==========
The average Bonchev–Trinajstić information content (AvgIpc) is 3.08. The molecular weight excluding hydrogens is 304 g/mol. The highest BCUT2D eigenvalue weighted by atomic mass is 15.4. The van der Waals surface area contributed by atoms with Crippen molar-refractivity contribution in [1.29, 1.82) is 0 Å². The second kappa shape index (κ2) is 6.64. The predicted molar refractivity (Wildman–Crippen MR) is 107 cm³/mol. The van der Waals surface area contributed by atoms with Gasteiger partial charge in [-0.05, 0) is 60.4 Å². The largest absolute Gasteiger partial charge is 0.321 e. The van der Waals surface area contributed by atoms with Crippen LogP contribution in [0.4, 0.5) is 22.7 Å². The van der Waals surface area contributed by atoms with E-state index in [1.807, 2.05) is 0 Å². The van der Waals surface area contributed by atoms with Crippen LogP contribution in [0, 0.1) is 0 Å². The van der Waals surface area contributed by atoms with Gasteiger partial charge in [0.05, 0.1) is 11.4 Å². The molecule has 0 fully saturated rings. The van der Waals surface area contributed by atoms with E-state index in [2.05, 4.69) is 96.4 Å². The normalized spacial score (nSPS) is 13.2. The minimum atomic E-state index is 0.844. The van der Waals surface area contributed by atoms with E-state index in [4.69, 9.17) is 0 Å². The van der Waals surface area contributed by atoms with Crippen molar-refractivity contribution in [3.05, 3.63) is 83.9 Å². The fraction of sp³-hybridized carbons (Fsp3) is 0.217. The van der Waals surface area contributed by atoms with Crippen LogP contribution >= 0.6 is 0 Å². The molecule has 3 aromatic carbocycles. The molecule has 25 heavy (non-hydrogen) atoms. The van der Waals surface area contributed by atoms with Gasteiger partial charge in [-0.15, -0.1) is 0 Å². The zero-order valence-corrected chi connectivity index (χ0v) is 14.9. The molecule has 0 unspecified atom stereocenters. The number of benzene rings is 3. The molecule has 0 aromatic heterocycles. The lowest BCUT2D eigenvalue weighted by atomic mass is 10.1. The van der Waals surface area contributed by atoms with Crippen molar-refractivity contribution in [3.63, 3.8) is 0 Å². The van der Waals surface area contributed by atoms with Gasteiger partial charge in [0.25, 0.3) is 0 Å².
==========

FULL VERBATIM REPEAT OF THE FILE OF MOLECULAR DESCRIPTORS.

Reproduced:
The average Bonchev–Trinajstić information content (AvgIpc) is 3.08. The molecular weight excluding hydrogens is 304 g/mol. The highest BCUT2D eigenvalue weighted by atomic mass is 15.4. The van der Waals surface area contributed by atoms with Crippen molar-refractivity contribution in [1.29, 1.82) is 0 Å². The second kappa shape index (κ2) is 6.64. The predicted molar refractivity (Wildman–Crippen MR) is 107 cm³/mol. The van der Waals surface area contributed by atoms with Gasteiger partial charge in [-0.05, 0) is 60.4 Å². The largest absolute Gasteiger partial charge is 0.321 e. The van der Waals surface area contributed by atoms with Crippen LogP contribution in [0.4, 0.5) is 22.7 Å². The van der Waals surface area contributed by atoms with E-state index in [1.807, 2.05) is 0 Å². The van der Waals surface area contributed by atoms with Crippen LogP contribution in [0, 0.1) is 0 Å². The van der Waals surface area contributed by atoms with Gasteiger partial charge in [0.05, 0.1) is 11.4 Å². The molecule has 0 fully saturated rings. The van der Waals surface area contributed by atoms with E-state index in [2.05, 4.69) is 96.4 Å². The normalized spacial score (nSPS) is 13.2. The minimum atomic E-state index is 0.844. The van der Waals surface area contributed by atoms with E-state index in [4.69, 9.17) is 0 Å². The van der Waals surface area contributed by atoms with Crippen molar-refractivity contribution in [3.05, 3.63) is 83.9 Å². The fraction of sp³-hybridized carbons (Fsp3) is 0.217. The van der Waals surface area contributed by atoms with Crippen LogP contribution >= 0.6 is 0 Å². The molecule has 3 aromatic carbocycles. The molecule has 25 heavy (non-hydrogen) atoms. The van der Waals surface area contributed by atoms with Gasteiger partial charge in [-0.15, -0.1) is 0 Å². The zero-order valence-corrected chi connectivity index (χ0v) is 14.9. The molecule has 0 unspecified atom stereocenters. The number of benzene rings is 3. The molecule has 0 aromatic heterocycles. The lowest BCUT2D eigenvalue weighted by atomic mass is 10.1. The van der Waals surface area contributed by atoms with Crippen molar-refractivity contribution in [3.63, 3.8) is 0 Å². The van der Waals surface area contributed by atoms with Gasteiger partial charge in [0.25, 0.3) is 0 Å².